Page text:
Buying into a strata community can be confusing so it is important to set yourself up for success.
This starts with understanding what you as an owner are responsible for and what is considered common property, reviewing finances and any issues they may be facing. This will save a lot of time and possible frustrations down the track. You can learn all about common property here.
While there are many benefits to living in a strata community, we find disputes typically occur because of conflicting views between owners, close living arrangements in medium and high density living within a strata community. Finding a resolution is important to reserve harmony and co-operation within the scheme.
In strata communities, we find the most common types of disputes are:
- Noise – Transfer of noise between units, particularly where the acoustic underlay is ineffective
- Pets – barking dogs, animals on common property
- Parking – use of visitor bays, parking on common property, parking in unallocated bays
- Anti-social behaviour
Best practice in dispute resolution
While disputes are bound to arise from time to time, having a clear dispute resolution process helps all parties involved. Here are our best tips to help you with resolving disputes:
- Be quick— the issues should be resolved quickly rather than allowing them to escalate.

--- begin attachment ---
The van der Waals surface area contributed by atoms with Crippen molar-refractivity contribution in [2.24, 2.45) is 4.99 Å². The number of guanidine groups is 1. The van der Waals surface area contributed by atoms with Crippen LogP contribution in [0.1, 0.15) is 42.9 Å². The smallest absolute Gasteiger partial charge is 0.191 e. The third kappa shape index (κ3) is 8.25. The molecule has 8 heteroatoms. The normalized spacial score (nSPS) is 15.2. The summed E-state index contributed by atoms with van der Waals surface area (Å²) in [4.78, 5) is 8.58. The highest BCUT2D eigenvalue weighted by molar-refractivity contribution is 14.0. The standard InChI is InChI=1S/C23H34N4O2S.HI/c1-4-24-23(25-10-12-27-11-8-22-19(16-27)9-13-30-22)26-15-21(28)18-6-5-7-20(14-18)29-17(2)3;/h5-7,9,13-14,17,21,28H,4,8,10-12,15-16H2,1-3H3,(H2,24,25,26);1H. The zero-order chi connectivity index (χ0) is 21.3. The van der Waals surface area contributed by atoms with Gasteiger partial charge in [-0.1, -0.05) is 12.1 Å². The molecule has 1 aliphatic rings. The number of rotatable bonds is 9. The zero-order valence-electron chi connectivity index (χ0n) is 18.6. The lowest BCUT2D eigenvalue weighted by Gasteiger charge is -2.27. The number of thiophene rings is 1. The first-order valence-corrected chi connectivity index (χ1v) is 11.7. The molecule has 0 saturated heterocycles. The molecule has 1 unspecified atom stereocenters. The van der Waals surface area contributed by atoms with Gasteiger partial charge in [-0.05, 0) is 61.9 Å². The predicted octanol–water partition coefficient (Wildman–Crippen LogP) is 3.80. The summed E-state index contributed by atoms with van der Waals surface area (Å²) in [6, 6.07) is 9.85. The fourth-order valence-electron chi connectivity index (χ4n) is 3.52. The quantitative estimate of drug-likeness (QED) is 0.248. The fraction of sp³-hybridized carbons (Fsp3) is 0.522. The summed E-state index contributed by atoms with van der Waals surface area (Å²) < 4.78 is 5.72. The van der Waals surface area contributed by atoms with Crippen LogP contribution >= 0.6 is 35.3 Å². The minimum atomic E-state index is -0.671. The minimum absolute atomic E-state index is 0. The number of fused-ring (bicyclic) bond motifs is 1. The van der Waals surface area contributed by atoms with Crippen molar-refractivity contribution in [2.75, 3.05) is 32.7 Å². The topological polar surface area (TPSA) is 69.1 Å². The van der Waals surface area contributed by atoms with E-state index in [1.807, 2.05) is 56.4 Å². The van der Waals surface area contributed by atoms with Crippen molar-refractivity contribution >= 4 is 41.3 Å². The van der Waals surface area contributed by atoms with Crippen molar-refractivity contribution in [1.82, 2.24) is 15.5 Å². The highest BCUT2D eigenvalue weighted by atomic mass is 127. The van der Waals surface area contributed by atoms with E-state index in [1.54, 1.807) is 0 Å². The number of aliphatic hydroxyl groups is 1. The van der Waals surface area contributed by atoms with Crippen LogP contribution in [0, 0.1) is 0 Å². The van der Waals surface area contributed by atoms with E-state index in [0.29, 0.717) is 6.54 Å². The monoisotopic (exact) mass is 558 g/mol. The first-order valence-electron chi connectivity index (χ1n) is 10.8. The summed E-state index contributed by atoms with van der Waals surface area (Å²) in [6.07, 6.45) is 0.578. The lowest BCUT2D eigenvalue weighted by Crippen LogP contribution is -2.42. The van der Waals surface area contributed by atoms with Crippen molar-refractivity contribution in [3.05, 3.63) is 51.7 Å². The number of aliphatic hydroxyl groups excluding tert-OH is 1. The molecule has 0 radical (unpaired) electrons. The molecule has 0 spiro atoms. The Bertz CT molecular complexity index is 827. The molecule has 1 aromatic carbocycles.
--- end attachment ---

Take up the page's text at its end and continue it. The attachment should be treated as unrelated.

- Be fair— all relevant parties should be consulted so that all sides of the story are taken into account.
- Handle it with sensitivity— disputes should, where possible, be resolved in a confidential way to minimise impact.
- Be transparent— the procedure should be clear.
Steps to help you resolve a strata community dispute
Step 1: Understand the dispute
Compile and check your facts to help you understand the dispute.
Check the amended Strata Titles Act 1985 (the Act) and your scheme by-laws to help you understand what is and is not permitted to occur within your scheme.
Step 2: Talk to the other party
Talk to the other party or parties involved about the issue.
Check to see whether your scheme has an internal dispute resolution process set out in the by-laws.
Step 3: Approach the strata company or council of owners
Raise the issue with the strata company or council of owners. If suitable, you can also submit a written request to the strata company so the matter can be put on the agenda for consideration at the next council meeting or general meeting.
Many issues can be considered and decided upon by a resolution of the strata company.
Step 4: Alternative dispute resolution – Mediation
If the dispute remains unresolved, consider alternative dispute resolution methods such as mediation.
Step 5: The State Administrative Tribunal
If the dispute remains unresolved, apply to the State Administrative Tribunal (SAT) for a determination
Understand when it’s out of your hands
Regardless of your efforts and conflict resolution ability, there might be situations within the strata community where there is no resolution that we can bring to the table. When that’s the case, the matter may need to be taken to be heard at the State Administration Tribunal.
What is the SAT?
The State Administration Tribunal is an independent tribunal that is less formal and has more flexible procedures than those used in traditional courts. Under the reforms, SAT is considered the ‘one-stop-shop’ for all strata disputes.
Learn more about strengthening communication in your strata community here.